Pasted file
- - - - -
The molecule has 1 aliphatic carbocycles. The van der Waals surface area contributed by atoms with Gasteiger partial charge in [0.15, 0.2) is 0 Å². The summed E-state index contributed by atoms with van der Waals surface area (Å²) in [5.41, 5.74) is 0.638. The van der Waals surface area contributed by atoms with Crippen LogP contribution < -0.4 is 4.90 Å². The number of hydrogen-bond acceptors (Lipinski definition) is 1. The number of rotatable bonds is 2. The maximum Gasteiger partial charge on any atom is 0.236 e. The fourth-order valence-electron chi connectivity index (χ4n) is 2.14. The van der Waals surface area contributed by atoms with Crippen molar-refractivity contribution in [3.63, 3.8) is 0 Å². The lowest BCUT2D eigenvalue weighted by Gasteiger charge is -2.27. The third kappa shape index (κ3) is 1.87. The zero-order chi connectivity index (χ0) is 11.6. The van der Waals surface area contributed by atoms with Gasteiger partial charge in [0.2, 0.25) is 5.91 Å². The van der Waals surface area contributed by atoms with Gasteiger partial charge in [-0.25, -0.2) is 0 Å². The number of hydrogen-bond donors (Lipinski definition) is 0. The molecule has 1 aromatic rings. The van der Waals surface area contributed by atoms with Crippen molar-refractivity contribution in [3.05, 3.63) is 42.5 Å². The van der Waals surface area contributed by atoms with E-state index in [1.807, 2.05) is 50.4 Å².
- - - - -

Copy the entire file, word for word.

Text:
The molecule has 1 aliphatic carbocycles. The van der Waals surface area contributed by atoms with Gasteiger partial charge in [0.15, 0.2) is 0 Å². The summed E-state index contributed by atoms with van der Waals surface area (Å²) in [5.41, 5.74) is 0.638. The van der Waals surface area contributed by atoms with Crippen LogP contribution < -0.4 is 4.90 Å². The number of hydrogen-bond acceptors (Lipinski definition) is 1. The number of rotatable bonds is 2. The maximum Gasteiger partial charge on any atom is 0.236 e. The fourth-order valence-electron chi connectivity index (χ4n) is 2.14. The van der Waals surface area contributed by atoms with Crippen molar-refractivity contribution in [3.63, 3.8) is 0 Å². The lowest BCUT2D eigenvalue weighted by Gasteiger charge is -2.27. The third kappa shape index (κ3) is 1.87. The zero-order chi connectivity index (χ0) is 11.6. The van der Waals surface area contributed by atoms with Gasteiger partial charge in [0.2, 0.25) is 5.91 Å². The van der Waals surface area contributed by atoms with Gasteiger partial charge in [-0.25, -0.2) is 0 Å². The number of hydrogen-bond donors (Lipinski definition) is 0. The molecule has 1 aromatic rings. The van der Waals surface area contributed by atoms with Crippen molar-refractivity contribution in [3.05, 3.63) is 42.5 Å². The van der Waals surface area contributed by atoms with E-state index in [1.807, 2.05) is 50.4 Å².